HSBC has said its digital services are returning to normal after UK customers were left struggling to access mobile and online banking on one of the busiest shopping days of the year.

The bank said the disruption that had started just after 8am on Black Friday, which may also have been payday for some people, had stemmed from an issue with “our internal systems”.

A message posted by the bank on X, formerly known as Twitter, on Friday at 11pm said: “Online and Mobile Banking services are getting back up and running.

“Once again we’re really sorry, and understand this was deeply frustrating for many of our customers. We’ll continue to work behind the scenes to ensure a full recovery.”

The bank had posted regular updates online throughout the day, but some customers responded by posting their complaints on social media.

The late-night update brought calls for compensation from some customers.

One wrote: “Surely some form of compensation would be issued here? Some people have had a nightmare day. ‘Sorry for the inconvenience caused’ doesn’t help much.”

HSBC said that debit and credit cards had been working as normal during the disruption.

It happened as the Black Friday shopping bonanza, with retailers slashing their prices, got into full swing.

Some people may have wanted to access their banking to check how much money they had left to spend in the sales.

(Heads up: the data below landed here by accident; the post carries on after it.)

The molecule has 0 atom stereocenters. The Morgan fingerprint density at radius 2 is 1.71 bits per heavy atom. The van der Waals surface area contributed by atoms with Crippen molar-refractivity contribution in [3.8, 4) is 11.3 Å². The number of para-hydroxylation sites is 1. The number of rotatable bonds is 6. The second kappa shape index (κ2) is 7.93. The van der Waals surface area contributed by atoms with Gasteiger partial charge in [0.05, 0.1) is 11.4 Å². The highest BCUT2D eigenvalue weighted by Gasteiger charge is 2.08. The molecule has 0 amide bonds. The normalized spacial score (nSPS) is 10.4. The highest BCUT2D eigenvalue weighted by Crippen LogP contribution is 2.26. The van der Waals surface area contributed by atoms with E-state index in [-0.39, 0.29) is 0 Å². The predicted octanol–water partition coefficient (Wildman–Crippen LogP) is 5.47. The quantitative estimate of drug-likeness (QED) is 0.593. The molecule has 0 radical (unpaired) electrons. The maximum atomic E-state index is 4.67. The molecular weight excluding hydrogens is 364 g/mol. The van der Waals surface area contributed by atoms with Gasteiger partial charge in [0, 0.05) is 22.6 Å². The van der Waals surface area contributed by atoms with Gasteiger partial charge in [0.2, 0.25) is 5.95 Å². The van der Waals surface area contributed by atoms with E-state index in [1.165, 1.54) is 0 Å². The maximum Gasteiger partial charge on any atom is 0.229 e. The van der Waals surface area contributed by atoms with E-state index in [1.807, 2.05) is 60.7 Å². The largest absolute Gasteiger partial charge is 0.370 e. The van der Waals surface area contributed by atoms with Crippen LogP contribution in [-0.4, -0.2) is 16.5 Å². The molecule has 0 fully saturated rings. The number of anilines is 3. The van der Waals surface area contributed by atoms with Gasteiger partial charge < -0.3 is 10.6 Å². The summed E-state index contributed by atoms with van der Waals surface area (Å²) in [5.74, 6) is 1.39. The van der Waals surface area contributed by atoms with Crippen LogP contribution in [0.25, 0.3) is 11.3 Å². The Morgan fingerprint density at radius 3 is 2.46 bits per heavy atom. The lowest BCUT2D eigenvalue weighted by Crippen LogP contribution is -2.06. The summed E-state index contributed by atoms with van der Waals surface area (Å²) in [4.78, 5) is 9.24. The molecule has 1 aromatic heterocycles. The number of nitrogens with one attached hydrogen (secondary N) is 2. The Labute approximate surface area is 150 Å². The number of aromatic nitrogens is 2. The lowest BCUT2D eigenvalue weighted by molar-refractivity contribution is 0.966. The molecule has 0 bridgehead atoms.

With November 24 being the last Friday of the month, it was also payday for some.

Earlier, one X user said in response to HSBC UK’s message: “Literally the worst timing ever. People got paid and have bills to pay.”

Another said: “Got to move some money so I can buy some Black Friday purchases (that I don’t need) Maybe it’s a sign!”

Sam Richardson, deputy editor of Which? Money, said: “We strongly advise customers that have been left out of pocket to keep evidence of extra expenses they may have incurred as a result of the outage, so they can be claimed back from HSBC.

“People want a bank they can depend on, and if IT outages become a regular occurrence, consumers could be tempted to vote with their feet and switch to an alternative provider – particularly with a lot of tempting switching incentives on offer at the moment.

“Having a back-up bank account or credit card can help, by giving consumers a way to make essential payments during outages like these.”

PA reporters